The very dangerous tendency, which doctors say can cause seizures and death, encourages individuals to film themselves holding their breath or choking until they pass out.
Police were called to an apartment complex in the state on Monday where the boy, who has not been named, was reportedly found with ligature marks on his neck.
Detectives were told by family members that the incident was not a suicide attempt, but a “blackout challenge,” according to local media.
The boy was taken to the University of Oklahoma Children’s Hospital for treatment, but died shortly before 7 a.m. on Tuesday, police said.
In a statement, Bethany Police sent condolences to the family and confirmed that their investigation into the death is ongoing.
“We would like to warn parents to stay involved with their children and take the time to watch what they are doing on social media. Now more than ever because of lockdowns, children are bored and looking to occupy their time.
“Social media is a very influential part of a child’s life and should be closely watched by parents,” said Lt. Angelo Orefice.
Unfortunately, this is not the first time that a young person has lost their life after taking up the challenge.
In January, a 10-year-old Italian girl was declared brain dead after taking on the challenge. She arrived at the hospital in cardiac arrest, with ANSA reporting that the parents have given their consent for organ donation of their child.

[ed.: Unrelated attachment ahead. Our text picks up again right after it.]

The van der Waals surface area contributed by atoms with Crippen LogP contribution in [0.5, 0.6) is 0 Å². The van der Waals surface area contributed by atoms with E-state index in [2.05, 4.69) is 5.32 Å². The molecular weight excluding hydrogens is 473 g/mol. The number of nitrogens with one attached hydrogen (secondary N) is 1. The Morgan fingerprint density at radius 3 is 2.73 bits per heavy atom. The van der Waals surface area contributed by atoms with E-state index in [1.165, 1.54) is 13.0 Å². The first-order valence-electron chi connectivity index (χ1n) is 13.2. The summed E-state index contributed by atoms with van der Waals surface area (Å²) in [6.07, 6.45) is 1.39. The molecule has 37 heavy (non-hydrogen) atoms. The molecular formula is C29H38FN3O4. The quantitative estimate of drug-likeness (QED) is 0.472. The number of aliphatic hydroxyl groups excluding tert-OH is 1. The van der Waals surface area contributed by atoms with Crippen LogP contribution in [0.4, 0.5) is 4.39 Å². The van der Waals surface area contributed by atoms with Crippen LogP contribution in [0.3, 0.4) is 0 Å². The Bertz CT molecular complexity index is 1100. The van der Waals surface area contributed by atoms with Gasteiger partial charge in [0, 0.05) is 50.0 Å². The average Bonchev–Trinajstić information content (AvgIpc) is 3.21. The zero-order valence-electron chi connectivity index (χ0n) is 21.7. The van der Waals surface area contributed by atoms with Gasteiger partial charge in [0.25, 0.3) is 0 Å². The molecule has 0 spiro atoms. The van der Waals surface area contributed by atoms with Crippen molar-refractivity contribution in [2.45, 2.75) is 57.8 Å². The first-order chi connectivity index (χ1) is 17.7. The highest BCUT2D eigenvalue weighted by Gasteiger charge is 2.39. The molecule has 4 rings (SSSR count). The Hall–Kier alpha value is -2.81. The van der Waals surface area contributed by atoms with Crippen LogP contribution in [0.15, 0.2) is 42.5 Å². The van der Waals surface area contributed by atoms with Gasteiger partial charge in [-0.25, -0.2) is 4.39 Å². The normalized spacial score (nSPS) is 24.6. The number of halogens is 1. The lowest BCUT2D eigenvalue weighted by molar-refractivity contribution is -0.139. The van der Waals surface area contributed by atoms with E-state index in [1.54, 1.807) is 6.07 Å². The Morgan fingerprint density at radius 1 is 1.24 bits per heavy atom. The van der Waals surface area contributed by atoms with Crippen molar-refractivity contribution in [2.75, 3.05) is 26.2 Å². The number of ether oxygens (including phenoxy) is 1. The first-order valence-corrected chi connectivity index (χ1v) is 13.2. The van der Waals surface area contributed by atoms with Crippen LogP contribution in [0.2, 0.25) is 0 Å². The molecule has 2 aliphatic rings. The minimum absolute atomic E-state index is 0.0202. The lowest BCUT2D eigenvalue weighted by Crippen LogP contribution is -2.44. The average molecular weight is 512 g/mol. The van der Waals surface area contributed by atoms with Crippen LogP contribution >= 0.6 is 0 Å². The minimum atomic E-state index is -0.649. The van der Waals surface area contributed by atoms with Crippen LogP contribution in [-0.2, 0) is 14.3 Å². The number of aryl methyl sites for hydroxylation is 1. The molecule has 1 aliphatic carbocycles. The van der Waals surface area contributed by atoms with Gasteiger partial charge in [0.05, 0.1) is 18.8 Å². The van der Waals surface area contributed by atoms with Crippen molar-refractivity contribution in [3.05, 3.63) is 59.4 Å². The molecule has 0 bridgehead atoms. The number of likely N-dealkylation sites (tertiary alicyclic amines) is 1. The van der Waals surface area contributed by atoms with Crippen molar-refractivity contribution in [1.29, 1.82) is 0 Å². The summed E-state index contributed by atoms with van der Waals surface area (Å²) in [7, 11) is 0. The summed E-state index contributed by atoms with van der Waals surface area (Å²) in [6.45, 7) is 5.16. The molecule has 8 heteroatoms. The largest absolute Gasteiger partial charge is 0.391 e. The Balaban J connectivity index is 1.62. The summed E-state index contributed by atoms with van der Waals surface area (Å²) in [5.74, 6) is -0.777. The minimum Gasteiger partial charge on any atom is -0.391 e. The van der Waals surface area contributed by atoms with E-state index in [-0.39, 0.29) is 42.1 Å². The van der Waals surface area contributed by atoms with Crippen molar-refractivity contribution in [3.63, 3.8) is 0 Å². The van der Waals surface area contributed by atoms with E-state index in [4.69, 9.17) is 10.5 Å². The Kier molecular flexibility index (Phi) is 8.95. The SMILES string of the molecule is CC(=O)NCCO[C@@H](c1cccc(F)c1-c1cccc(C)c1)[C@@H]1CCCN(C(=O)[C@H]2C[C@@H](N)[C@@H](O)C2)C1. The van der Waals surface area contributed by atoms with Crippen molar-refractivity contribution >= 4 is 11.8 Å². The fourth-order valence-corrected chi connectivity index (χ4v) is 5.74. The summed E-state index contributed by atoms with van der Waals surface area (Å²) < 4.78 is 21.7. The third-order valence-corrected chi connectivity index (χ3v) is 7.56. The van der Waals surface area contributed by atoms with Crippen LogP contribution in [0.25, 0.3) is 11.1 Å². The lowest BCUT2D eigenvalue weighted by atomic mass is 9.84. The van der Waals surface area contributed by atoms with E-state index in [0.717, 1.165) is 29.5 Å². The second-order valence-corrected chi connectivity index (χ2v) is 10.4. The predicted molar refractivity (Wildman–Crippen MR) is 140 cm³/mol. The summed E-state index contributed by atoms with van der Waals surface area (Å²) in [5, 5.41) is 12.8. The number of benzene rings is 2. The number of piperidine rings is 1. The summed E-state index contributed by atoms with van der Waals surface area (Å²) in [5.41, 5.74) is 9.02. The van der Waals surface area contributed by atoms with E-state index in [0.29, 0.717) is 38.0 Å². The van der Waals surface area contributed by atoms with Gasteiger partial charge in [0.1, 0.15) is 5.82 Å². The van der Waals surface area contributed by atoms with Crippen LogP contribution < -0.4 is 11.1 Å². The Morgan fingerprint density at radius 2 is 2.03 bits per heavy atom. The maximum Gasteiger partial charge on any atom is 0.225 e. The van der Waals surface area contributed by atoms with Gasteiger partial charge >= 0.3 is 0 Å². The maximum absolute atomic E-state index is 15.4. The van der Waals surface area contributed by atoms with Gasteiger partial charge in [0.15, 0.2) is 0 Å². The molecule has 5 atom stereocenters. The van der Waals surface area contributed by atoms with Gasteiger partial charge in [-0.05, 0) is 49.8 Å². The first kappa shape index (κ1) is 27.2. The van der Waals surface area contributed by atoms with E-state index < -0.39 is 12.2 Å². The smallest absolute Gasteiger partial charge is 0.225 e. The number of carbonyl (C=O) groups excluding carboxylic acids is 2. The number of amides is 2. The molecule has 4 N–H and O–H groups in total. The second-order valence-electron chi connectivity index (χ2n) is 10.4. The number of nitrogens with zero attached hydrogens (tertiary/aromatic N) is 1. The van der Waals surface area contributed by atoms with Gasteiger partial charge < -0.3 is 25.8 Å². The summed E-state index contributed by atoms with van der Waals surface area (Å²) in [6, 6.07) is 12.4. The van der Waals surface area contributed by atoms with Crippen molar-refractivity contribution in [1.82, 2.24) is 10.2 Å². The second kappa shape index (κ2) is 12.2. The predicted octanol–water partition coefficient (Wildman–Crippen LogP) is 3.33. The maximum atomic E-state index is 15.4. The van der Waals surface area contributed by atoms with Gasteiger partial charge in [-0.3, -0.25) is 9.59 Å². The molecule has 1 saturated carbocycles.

Another 12-year-old boy was left brain dead in March when he took part in the challenge, with his family turning off life support in April.
The family of Joshua Haileyesus, Colorado, wrote on a GoFundMe page: “We would like to let everyone know that tonight, after fighting the good fight in ICU for 19 days, Joshua has left to be with the Lord. “
Last month, the trend reportedly claimed the life of a Massachusetts teenager named student Nate Squires.
“On June 12, Nate was found at home unconscious after attempting to do what’s known on social media platforms to be the ‘blackout challenge,’ relative Samantha Thomas wrote on a GoFundMe page.
She added that her parents Rachel and Dave “want the world to know the circumstances surrounding Nate’s death to make sure it doesn’t happen to another family.”
In a statement released after Haileyesus’ death, TikTok said they had “no higher priority than protecting the safety” of their users.
“Content that promotes or glorifies unsafe behavior is strictly prohibited and promptly removed to prevent it becoming a trend on our platform,” they said.